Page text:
DC Private School Voucher Program Strictly Partisan

April 3, 2011 Updated: October 1, 2015

Speaker of the House John Boehner (R-OH) holds a news conference in the U.S. Capitol on April 1, 2011 in Washington, DC.  (Brendan Hoffman/Getty Images)
Speaker of the House John Boehner (R-OH) holds a news conference in the U.S. Capitol on April 1, 2011 in Washington, DC. (Brendan Hoffman/Getty Images)
WASHINGTON—House Speaker John Boehner (R-Ohio) has decided to give his personal stamp to a national movement that would direct federal dollars toward private school vouchers.

In what is likely to be the only bill sponsored by the house speaker this legislative session, Boehner has gone all out to show his support for the seven-year-old program he helped craft, but which was in the process of being phased out under the Democratic majority.

The Scholarships for Opportunity and Results Act, also known as SOAR, began in 2003 with an initiative Boehner worked on when he was a member of the education committee. Boehner has brought life back to the idea with a proposal for $300 million in new funding, and provisions that would raise the minimum household income required to qualify.

The program would offer scholarships to thousands of students from low-income families who could not otherwise afford to choose a private education. Awards range from $8,000 for elementary school students and $12,000 for high school students.

Prior to last week’s vote, Boehner made headlines after he invited several students, parents, and teachers from Washington Catholic schools who have already benefited from the program as his private guests for the State of the Union address.

Boehner’s proposal passed the House on March 30 almost exclusively along party lines. Ninety-six percent of Republicans supported it, and 100 percent of Democrats opposed it.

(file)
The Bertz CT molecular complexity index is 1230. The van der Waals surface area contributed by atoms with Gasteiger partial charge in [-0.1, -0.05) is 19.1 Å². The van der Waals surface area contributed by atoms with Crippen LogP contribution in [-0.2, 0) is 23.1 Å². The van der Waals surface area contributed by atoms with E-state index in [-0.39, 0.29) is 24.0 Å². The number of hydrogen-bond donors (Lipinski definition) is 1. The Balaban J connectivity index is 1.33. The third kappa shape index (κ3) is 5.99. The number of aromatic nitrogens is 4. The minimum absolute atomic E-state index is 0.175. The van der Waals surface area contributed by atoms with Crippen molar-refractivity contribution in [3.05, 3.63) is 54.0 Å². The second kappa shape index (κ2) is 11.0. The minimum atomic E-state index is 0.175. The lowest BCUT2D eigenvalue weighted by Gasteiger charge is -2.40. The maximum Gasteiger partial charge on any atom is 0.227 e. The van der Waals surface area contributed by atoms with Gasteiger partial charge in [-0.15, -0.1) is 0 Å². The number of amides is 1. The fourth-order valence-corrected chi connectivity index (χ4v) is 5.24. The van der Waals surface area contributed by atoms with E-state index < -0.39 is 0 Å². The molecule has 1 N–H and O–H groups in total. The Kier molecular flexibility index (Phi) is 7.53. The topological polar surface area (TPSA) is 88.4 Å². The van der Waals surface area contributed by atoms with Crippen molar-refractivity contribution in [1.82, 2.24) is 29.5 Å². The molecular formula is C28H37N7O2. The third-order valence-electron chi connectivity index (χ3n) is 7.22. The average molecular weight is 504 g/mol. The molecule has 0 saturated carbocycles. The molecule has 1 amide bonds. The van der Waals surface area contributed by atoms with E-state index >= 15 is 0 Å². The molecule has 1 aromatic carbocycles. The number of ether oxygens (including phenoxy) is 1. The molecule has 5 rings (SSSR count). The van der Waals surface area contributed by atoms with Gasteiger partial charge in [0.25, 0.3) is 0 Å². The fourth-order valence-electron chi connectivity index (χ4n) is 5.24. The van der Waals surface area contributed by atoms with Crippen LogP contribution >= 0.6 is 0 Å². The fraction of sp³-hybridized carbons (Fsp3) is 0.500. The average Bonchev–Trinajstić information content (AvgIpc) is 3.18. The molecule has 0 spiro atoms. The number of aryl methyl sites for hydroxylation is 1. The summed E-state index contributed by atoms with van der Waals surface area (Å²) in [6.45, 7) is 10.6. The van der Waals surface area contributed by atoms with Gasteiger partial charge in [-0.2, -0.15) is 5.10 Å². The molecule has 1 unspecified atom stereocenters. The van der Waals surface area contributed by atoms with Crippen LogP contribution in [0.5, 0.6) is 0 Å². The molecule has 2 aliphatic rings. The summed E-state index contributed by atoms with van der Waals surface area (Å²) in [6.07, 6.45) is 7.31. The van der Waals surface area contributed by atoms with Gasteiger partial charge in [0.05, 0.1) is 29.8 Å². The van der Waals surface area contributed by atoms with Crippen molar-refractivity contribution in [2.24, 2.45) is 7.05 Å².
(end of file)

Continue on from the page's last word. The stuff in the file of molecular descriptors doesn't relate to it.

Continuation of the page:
With the government already spending over $10,000 per K-12 pupil, proponents of private school vouchers suggest there is little difference in giving that money directly to parents to spend on tuition at the school of their choice. Proponents also argue that private schools deliver a better education than what is available through public schools, although studies that factor for ethnicity, parental education, and family household income, show little difference in student achievement.

SOAR represents the first and only case in the nation where federal funding is being used to pay for private school education.

Voting No

Those who oppose the bill cite a 2006 study by the U.S. Department of Education, which found that grade four students in public schools actually performed better in math, than equivalent students in private schools.

The same study showed that grade eight students improved in reading, and there is evidence to suggest that graduation rates are better in private schools.

During a three-hour floor debate, congressional delegate Ms. Eleanor Holmes Norton (D-D.C.) strongly opposed the bill. She argued that the bill represents an unwanted imposition of a federal mandate on the district.

“It is one thing to have no democracy. It’s another thing to dress your version of policy on another jurisdiction,” she said.

She offered an amendment to redirect all funding from the bill into D.C. public and charter schools.

Some Democratic members of Congress supported Ms. Holmes Norton, while others voted no based on a lack of evidence that the program worked, as well as complaints that the added expenditure is unfunded.

Rep. Anthony Weiner, (D-N.Y.) objected on a point of order, saying SOAR violates a Republican “cut-as-you-go” rule against new spending that is not offset within the same bill.

D.C. Mayor Mr. Vincent Gray joined Ms. Holmes Norton in opposing the bill, also saying that improvements should focus on public education and public charter schools.

Read more… Testimony given to the Senate3